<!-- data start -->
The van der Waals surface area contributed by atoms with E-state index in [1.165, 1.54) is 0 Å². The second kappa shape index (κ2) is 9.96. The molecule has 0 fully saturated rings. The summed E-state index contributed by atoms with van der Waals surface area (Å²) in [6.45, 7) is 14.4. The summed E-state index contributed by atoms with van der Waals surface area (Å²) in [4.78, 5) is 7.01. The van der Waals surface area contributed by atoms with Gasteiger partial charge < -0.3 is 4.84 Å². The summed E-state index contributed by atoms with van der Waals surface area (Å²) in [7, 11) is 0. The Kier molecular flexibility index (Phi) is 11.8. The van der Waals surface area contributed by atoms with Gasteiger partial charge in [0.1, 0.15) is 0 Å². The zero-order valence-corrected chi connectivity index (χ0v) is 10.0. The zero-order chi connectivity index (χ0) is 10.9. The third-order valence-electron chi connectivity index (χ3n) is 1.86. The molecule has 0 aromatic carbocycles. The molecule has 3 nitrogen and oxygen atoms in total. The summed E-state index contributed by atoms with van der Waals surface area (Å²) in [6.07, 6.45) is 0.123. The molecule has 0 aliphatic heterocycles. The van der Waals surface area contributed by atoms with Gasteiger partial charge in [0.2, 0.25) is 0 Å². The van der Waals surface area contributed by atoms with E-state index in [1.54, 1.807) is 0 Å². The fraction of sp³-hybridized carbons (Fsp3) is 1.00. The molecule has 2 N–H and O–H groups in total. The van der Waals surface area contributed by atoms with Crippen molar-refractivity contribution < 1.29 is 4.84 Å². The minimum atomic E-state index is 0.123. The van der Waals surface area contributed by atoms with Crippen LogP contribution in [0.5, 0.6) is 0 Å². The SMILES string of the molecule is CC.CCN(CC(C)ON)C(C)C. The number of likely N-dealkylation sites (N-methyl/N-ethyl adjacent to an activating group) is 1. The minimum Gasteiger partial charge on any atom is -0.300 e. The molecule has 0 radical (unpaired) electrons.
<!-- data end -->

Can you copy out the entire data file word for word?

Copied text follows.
The van der Waals surface area contributed by atoms with E-state index in [1.165, 1.54) is 0 Å². The second kappa shape index (κ2) is 9.96. The molecule has 0 fully saturated rings. The summed E-state index contributed by atoms with van der Waals surface area (Å²) in [6.45, 7) is 14.4. The summed E-state index contributed by atoms with van der Waals surface area (Å²) in [4.78, 5) is 7.01. The van der Waals surface area contributed by atoms with Gasteiger partial charge < -0.3 is 4.84 Å². The summed E-state index contributed by atoms with van der Waals surface area (Å²) in [7, 11) is 0. The Kier molecular flexibility index (Phi) is 11.8. The van der Waals surface area contributed by atoms with Gasteiger partial charge in [0.1, 0.15) is 0 Å². The zero-order valence-corrected chi connectivity index (χ0v) is 10.0. The zero-order chi connectivity index (χ0) is 10.9. The third-order valence-electron chi connectivity index (χ3n) is 1.86. The molecule has 0 aromatic carbocycles. The molecule has 3 nitrogen and oxygen atoms in total. The summed E-state index contributed by atoms with van der Waals surface area (Å²) in [6.07, 6.45) is 0.123. The molecule has 0 aliphatic heterocycles. The van der Waals surface area contributed by atoms with Gasteiger partial charge in [0.2, 0.25) is 0 Å². The van der Waals surface area contributed by atoms with E-state index in [1.54, 1.807) is 0 Å². The fraction of sp³-hybridized carbons (Fsp3) is 1.00. The molecule has 2 N–H and O–H groups in total. The van der Waals surface area contributed by atoms with Crippen molar-refractivity contribution < 1.29 is 4.84 Å². The minimum atomic E-state index is 0.123. The van der Waals surface area contributed by atoms with Crippen LogP contribution in [0.5, 0.6) is 0 Å². The SMILES string of the molecule is CC.CCN(CC(C)ON)C(C)C. The number of likely N-dealkylation sites (N-methyl/N-ethyl adjacent to an activating group) is 1. The minimum Gasteiger partial charge on any atom is -0.300 e. The molecule has 0 radical (unpaired) electrons.